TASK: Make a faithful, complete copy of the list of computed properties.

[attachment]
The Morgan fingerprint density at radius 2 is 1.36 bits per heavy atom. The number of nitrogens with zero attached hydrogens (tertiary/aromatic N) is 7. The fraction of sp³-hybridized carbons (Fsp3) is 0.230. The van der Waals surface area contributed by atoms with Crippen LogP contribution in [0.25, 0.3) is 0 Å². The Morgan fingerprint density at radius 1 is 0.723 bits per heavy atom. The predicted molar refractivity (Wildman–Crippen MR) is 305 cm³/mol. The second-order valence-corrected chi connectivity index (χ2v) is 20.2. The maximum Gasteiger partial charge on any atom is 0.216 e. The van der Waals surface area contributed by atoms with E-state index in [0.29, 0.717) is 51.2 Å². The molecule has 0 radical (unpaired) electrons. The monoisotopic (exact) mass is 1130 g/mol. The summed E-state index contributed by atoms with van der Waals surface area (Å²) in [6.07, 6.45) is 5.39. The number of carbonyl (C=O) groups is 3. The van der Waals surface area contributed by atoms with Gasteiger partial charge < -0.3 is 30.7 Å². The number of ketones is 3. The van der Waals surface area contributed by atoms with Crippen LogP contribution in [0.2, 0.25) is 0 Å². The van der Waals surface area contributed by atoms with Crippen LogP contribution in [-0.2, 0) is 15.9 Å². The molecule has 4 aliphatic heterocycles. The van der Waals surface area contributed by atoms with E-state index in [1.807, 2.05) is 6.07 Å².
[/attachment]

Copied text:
The Morgan fingerprint density at radius 2 is 1.36 bits per heavy atom. The number of nitrogens with zero attached hydrogens (tertiary/aromatic N) is 7. The fraction of sp³-hybridized carbons (Fsp3) is 0.230. The van der Waals surface area contributed by atoms with Crippen LogP contribution in [0.25, 0.3) is 0 Å². The Morgan fingerprint density at radius 1 is 0.723 bits per heavy atom. The predicted molar refractivity (Wildman–Crippen MR) is 305 cm³/mol. The second-order valence-corrected chi connectivity index (χ2v) is 20.2. The maximum Gasteiger partial charge on any atom is 0.216 e. The van der Waals surface area contributed by atoms with E-state index in [0.29, 0.717) is 51.2 Å². The molecule has 0 radical (unpaired) electrons. The monoisotopic (exact) mass is 1130 g/mol. The summed E-state index contributed by atoms with van der Waals surface area (Å²) in [6.07, 6.45) is 5.39. The number of carbonyl (C=O) groups is 3. The van der Waals surface area contributed by atoms with Gasteiger partial charge < -0.3 is 30.7 Å². The number of ketones is 3. The van der Waals surface area contributed by atoms with Crippen LogP contribution in [0.2, 0.25) is 0 Å². The van der Waals surface area contributed by atoms with Crippen LogP contribution in [-0.2, 0) is 15.9 Å². The molecule has 4 aliphatic heterocycles. The van der Waals surface area contributed by atoms with E-state index in [1.807, 2.05) is 6.07 Å².